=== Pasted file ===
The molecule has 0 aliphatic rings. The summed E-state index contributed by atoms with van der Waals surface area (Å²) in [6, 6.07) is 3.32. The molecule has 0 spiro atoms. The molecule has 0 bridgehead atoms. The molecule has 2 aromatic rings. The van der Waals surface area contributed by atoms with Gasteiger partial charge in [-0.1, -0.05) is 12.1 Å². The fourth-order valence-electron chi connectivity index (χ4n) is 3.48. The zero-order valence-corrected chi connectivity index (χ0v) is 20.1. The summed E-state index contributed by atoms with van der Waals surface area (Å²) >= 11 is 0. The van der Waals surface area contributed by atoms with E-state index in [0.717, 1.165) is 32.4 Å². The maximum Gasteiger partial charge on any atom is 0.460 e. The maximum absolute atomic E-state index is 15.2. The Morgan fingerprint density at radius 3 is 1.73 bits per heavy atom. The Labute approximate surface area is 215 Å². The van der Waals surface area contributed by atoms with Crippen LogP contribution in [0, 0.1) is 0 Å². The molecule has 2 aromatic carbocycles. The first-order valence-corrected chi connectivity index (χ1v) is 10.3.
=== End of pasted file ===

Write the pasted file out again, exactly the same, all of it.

The molecule has 0 aliphatic rings. The summed E-state index contributed by atoms with van der Waals surface area (Å²) in [6, 6.07) is 3.32. The molecule has 0 spiro atoms. The molecule has 0 bridgehead atoms. The molecule has 2 aromatic rings. The van der Waals surface area contributed by atoms with Gasteiger partial charge in [-0.1, -0.05) is 12.1 Å². The fourth-order valence-electron chi connectivity index (χ4n) is 3.48. The zero-order valence-corrected chi connectivity index (χ0v) is 20.1. The summed E-state index contributed by atoms with van der Waals surface area (Å²) >= 11 is 0. The van der Waals surface area contributed by atoms with E-state index in [0.717, 1.165) is 32.4 Å². The maximum Gasteiger partial charge on any atom is 0.460 e. The maximum absolute atomic E-state index is 15.2. The Morgan fingerprint density at radius 3 is 1.73 bits per heavy atom. The Labute approximate surface area is 215 Å². The van der Waals surface area contributed by atoms with Crippen LogP contribution in [0, 0.1) is 0 Å². The molecule has 2 aromatic carbocycles. The first-order valence-corrected chi connectivity index (χ1v) is 10.3.